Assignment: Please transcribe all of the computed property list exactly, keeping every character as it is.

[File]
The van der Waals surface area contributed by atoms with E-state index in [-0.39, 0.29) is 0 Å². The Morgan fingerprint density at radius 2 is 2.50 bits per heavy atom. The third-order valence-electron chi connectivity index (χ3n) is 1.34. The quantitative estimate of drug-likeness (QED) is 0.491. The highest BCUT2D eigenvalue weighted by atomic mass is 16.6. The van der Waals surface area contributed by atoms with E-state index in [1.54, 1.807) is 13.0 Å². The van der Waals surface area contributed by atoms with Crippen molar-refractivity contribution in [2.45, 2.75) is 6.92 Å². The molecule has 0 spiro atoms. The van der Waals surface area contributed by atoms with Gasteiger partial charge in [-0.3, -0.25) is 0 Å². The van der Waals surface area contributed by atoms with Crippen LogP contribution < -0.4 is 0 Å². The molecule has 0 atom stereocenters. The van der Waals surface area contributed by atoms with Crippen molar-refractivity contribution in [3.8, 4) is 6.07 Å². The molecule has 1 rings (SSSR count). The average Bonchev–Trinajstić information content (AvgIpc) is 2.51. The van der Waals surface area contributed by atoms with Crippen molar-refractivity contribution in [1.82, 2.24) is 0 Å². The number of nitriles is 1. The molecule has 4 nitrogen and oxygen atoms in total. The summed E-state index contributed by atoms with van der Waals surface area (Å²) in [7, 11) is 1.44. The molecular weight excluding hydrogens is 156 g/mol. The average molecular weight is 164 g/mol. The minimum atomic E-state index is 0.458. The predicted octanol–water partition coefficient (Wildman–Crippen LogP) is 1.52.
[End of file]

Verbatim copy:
The van der Waals surface area contributed by atoms with E-state index in [-0.39, 0.29) is 0 Å². The Morgan fingerprint density at radius 2 is 2.50 bits per heavy atom. The third-order valence-electron chi connectivity index (χ3n) is 1.34. The quantitative estimate of drug-likeness (QED) is 0.491. The highest BCUT2D eigenvalue weighted by atomic mass is 16.6. The van der Waals surface area contributed by atoms with E-state index in [1.54, 1.807) is 13.0 Å². The van der Waals surface area contributed by atoms with Crippen molar-refractivity contribution in [2.45, 2.75) is 6.92 Å². The molecule has 0 spiro atoms. The van der Waals surface area contributed by atoms with Gasteiger partial charge in [-0.3, -0.25) is 0 Å². The van der Waals surface area contributed by atoms with Crippen LogP contribution < -0.4 is 0 Å². The molecule has 0 atom stereocenters. The van der Waals surface area contributed by atoms with Crippen molar-refractivity contribution in [3.8, 4) is 6.07 Å². The molecule has 1 rings (SSSR count). The average Bonchev–Trinajstić information content (AvgIpc) is 2.51. The van der Waals surface area contributed by atoms with Crippen molar-refractivity contribution in [1.82, 2.24) is 0 Å². The number of nitriles is 1. The molecule has 4 nitrogen and oxygen atoms in total. The summed E-state index contributed by atoms with van der Waals surface area (Å²) in [7, 11) is 1.44. The molecular weight excluding hydrogens is 156 g/mol. The average molecular weight is 164 g/mol. The minimum atomic E-state index is 0.458. The predicted octanol–water partition coefficient (Wildman–Crippen LogP) is 1.52.